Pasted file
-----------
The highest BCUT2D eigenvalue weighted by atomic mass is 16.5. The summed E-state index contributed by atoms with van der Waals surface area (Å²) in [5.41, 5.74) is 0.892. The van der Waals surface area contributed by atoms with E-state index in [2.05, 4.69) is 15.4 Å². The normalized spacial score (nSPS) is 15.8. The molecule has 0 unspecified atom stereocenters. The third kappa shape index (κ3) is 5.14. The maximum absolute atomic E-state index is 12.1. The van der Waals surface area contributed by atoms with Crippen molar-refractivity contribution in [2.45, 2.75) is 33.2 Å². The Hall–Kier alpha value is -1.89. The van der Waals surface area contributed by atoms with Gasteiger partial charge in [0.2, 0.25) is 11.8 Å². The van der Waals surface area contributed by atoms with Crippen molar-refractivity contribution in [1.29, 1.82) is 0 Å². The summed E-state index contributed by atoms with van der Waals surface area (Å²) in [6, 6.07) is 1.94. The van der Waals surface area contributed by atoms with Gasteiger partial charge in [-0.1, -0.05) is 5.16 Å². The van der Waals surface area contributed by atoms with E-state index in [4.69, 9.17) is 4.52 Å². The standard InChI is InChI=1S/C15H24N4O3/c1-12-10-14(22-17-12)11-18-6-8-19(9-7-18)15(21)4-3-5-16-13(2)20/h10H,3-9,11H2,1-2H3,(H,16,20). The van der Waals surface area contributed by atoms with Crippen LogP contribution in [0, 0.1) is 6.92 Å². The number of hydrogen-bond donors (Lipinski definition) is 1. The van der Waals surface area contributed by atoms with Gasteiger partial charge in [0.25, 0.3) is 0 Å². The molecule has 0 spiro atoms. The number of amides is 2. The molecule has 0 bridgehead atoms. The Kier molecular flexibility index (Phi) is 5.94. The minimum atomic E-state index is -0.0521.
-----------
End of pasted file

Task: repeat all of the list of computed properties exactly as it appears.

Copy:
The highest BCUT2D eigenvalue weighted by atomic mass is 16.5. The summed E-state index contributed by atoms with van der Waals surface area (Å²) in [5.41, 5.74) is 0.892. The van der Waals surface area contributed by atoms with E-state index in [2.05, 4.69) is 15.4 Å². The normalized spacial score (nSPS) is 15.8. The molecule has 0 unspecified atom stereocenters. The third kappa shape index (κ3) is 5.14. The maximum absolute atomic E-state index is 12.1. The van der Waals surface area contributed by atoms with Crippen molar-refractivity contribution in [2.45, 2.75) is 33.2 Å². The Hall–Kier alpha value is -1.89. The van der Waals surface area contributed by atoms with Gasteiger partial charge in [0.2, 0.25) is 11.8 Å². The van der Waals surface area contributed by atoms with Crippen molar-refractivity contribution in [1.29, 1.82) is 0 Å². The summed E-state index contributed by atoms with van der Waals surface area (Å²) in [6, 6.07) is 1.94. The van der Waals surface area contributed by atoms with Gasteiger partial charge in [-0.1, -0.05) is 5.16 Å². The van der Waals surface area contributed by atoms with E-state index in [4.69, 9.17) is 4.52 Å². The standard InChI is InChI=1S/C15H24N4O3/c1-12-10-14(22-17-12)11-18-6-8-19(9-7-18)15(21)4-3-5-16-13(2)20/h10H,3-9,11H2,1-2H3,(H,16,20). The van der Waals surface area contributed by atoms with Crippen LogP contribution in [0, 0.1) is 6.92 Å². The number of hydrogen-bond donors (Lipinski definition) is 1. The van der Waals surface area contributed by atoms with Gasteiger partial charge in [0.25, 0.3) is 0 Å². The molecule has 0 spiro atoms. The number of amides is 2. The molecule has 0 bridgehead atoms. The Kier molecular flexibility index (Phi) is 5.94. The minimum atomic E-state index is -0.0521.